Street Fighter 30th Anniversary Collection
Few video game series, and few fighting games in particular, have the history and cultural cache Street Fighter boasts. Even after occasional missteps, the series commands the attention of the entire fighting game community, carrying the banner at nearly every major fighting game tournament under the sun.
It is with this legacy in mind that Capcom is releasing Street Fighter 30th Anniversary Collection, a bundling together of multiple versions of older sprite-based Street Fighter games, with a few having been retrofitted with online play. The collection pays homage to the venerated fighting game series while trying to bring the virtues of the older games in front of a modern audience.
Street Fighter 30th Anniversary Collection includes the original 1987 Street Fighter, five incarnations of Street Fighter II up to Super Turbo, three Street Fighter Alpha games, and three iterations of Street Fighter III. Street Fighter II: Hyper Fighting, Super Street Fighter II Turbo, Street Fighter Alpha 3 and Street Fighter III: 3rd Strike have online play enabled, while the rest do not.
Each game is pulled straight from its arcade version, even including the name of the hardware on the menu when selecting the game. It does mean that, if you are a fan of any specific eccentricities of a console version, you may not see them repeated in the Collection.
All the games feature the same filters if you choose to use them, labeled TV and Arcade. Both emulate scanlines, while the arcade is a bit dimmer to represent being recessed into an arcade cabinet. Players can choose to play with borders which often differ by game, stretch the image, or fill the screen. The option to just turn off all the filters, borders, and stretching exists, too.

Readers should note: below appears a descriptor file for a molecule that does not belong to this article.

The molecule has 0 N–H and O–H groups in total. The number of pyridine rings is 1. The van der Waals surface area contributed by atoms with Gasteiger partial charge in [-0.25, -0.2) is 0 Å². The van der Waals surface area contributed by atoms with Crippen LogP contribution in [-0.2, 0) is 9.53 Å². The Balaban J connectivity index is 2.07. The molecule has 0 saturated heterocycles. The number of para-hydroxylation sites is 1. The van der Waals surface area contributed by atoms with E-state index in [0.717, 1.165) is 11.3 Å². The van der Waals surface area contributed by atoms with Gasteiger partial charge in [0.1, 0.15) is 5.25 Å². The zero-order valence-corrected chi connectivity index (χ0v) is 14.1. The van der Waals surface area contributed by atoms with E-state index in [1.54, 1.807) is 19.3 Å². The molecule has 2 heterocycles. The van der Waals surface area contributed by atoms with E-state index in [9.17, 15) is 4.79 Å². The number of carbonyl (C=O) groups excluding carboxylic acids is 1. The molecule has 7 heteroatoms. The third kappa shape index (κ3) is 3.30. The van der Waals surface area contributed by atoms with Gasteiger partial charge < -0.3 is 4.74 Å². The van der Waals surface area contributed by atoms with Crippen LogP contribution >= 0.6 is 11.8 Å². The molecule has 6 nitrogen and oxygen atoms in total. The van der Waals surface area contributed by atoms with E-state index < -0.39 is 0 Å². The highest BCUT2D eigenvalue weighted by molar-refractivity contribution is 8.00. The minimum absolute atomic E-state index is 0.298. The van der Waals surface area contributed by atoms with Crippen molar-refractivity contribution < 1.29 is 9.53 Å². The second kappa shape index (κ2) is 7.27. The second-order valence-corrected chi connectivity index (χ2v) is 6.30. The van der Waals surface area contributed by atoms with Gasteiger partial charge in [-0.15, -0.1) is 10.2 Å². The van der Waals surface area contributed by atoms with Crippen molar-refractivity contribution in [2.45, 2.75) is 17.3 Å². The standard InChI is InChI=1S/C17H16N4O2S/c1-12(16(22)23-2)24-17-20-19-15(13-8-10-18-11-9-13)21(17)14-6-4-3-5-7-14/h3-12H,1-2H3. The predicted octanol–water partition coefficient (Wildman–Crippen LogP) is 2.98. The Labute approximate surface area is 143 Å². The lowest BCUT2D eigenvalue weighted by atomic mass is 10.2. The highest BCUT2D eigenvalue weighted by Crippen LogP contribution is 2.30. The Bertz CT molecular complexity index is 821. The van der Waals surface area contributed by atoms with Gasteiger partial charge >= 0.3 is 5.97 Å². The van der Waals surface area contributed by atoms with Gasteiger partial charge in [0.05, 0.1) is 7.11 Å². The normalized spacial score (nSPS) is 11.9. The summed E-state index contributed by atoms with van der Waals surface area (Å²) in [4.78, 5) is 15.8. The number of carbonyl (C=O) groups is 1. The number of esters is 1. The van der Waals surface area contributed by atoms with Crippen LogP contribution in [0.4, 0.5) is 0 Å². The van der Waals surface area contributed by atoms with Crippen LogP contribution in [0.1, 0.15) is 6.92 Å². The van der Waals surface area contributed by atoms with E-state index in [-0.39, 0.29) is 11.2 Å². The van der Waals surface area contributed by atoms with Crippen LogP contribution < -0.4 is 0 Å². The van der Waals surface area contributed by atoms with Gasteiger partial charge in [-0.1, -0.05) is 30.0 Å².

The Switch version also has an exclusive mode using Super Street Fighter II's tournament mode, letting players with multiple Switch units put them into table top mode and play musical chairs by physically moving to the right unit for the next fight. While this does let the tournament move fairly quickly by making the fights proceed concurrently, it can also be kind of a confusing mess figuring out which system and controller you need to be at for your next match.
Fans of Street Fighter history will appreciate the museum mode, which features unreleased art, a timeline of all the releases in the series, and character profiles. You can even dive deep into individual characters and see their animations or comparisons of all their sprites across games.
Street Fighter 30th Anniversary Collection is releasing on PlayStation 4, Xbox One, Switch, and PC in May.